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Pakistan anger over twin rapes

Protests and an outpouring of rage in a country that critics say has a toxic culture surrounding sexual assaults and child abuse
Pakistan has been plagued by episodes of rape and child abuse over the years. Victims are often treated as criminals or blamed for the assaults.

Salman Masood , Mike Ives   |   Islamabad   |   Published 12.09.20, 01:02 AM

A 5-year-old girl in southern Pakistan was raped, hit on the head and set on fire. Five days later, a woman in the country’s east was dragged from her car and sexually assaulted on a highway in front of her children.

The two episodes, which occurred hundreds of miles apart, have prompted protests and an outpouring of rage in a country that critics say has a toxic culture surrounding sexual assaults and child abuse.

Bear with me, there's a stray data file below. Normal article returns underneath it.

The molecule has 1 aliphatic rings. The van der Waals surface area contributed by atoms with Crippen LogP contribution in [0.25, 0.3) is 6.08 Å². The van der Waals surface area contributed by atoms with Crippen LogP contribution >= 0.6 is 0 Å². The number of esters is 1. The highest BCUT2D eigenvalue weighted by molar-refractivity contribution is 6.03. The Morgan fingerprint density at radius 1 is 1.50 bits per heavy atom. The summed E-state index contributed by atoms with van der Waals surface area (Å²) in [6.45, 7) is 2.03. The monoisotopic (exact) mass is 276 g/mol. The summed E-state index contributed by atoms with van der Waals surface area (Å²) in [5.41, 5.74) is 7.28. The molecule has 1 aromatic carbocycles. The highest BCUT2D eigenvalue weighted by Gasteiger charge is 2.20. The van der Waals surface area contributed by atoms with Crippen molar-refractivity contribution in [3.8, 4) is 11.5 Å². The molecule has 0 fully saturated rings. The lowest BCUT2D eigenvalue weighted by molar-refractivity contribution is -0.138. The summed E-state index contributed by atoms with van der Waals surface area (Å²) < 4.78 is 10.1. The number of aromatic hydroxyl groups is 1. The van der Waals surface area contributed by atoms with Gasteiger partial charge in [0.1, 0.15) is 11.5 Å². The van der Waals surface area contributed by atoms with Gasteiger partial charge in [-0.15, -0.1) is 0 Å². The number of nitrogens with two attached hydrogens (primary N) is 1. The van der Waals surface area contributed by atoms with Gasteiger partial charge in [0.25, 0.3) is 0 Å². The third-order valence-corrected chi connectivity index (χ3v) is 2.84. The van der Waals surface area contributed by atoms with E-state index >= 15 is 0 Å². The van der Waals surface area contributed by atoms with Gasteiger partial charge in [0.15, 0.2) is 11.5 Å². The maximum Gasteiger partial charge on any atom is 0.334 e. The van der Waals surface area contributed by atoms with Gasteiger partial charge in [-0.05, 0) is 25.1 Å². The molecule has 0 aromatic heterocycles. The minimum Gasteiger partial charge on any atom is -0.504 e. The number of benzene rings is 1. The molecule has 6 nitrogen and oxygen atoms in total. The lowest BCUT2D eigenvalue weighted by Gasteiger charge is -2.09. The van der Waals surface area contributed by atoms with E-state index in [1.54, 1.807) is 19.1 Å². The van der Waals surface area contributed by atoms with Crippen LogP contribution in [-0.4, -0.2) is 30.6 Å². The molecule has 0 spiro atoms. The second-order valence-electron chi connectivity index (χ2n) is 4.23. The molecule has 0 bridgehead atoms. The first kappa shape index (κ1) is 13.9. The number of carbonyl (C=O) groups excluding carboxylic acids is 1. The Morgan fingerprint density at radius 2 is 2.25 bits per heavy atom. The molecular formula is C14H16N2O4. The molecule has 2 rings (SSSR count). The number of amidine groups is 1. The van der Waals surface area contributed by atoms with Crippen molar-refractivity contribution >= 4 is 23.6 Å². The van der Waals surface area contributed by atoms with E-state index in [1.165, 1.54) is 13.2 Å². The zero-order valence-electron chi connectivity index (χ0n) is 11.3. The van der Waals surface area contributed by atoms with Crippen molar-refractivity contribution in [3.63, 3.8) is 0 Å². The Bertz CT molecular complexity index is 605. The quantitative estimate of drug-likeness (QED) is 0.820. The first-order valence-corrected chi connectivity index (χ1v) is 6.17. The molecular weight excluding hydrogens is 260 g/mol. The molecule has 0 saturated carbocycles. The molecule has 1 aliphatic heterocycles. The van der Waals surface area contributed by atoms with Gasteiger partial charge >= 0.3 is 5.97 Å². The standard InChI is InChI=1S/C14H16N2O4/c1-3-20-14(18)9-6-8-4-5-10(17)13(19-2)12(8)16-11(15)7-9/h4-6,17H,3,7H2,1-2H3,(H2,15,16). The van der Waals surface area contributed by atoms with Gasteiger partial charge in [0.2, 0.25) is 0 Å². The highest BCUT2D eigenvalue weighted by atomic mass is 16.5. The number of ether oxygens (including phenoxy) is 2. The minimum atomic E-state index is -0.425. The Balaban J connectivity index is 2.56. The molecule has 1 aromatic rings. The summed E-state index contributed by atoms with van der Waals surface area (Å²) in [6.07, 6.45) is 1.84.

Hashtags calling for justice for the victims have been shared widely on social media by ordinary people, Opposition politicians and high-profile athletes, including Shan Masood, a member of Pakistan’s national cricket team.

“We cannot lose our youth to such disgusting and inhuman acts,” Masood wrote on Twitter. “Keeping quiet is contributing to the issue. We must stand up to these cowards and take action.”

Pakistan has been plagued by episodes of rape and child abuse over the years. Victims are often treated as criminals or blamed for the assaults. Human rights activists have long said that officials at all levels of the national government have regularly failed to address the issue in a comprehensive way.

“There is a lot of indifference” to such cases from Pakistani officials, said Mehnaz Akber Aziz, a member of the Opposition in the National Assembly and a prominent children’s rights advocate. “There is no empathy, only silence. That is changing, because the public is pushing back.”

Aziz said that most of the child rape and abuse victims come from small towns, and their cases do not usually catch fire on social media. Officials generally do not visit them either, she said, and perpetrators are often quietly released after public outrage has subsided — lending a sense of impunity after the crimes. 

New York Times News Service 

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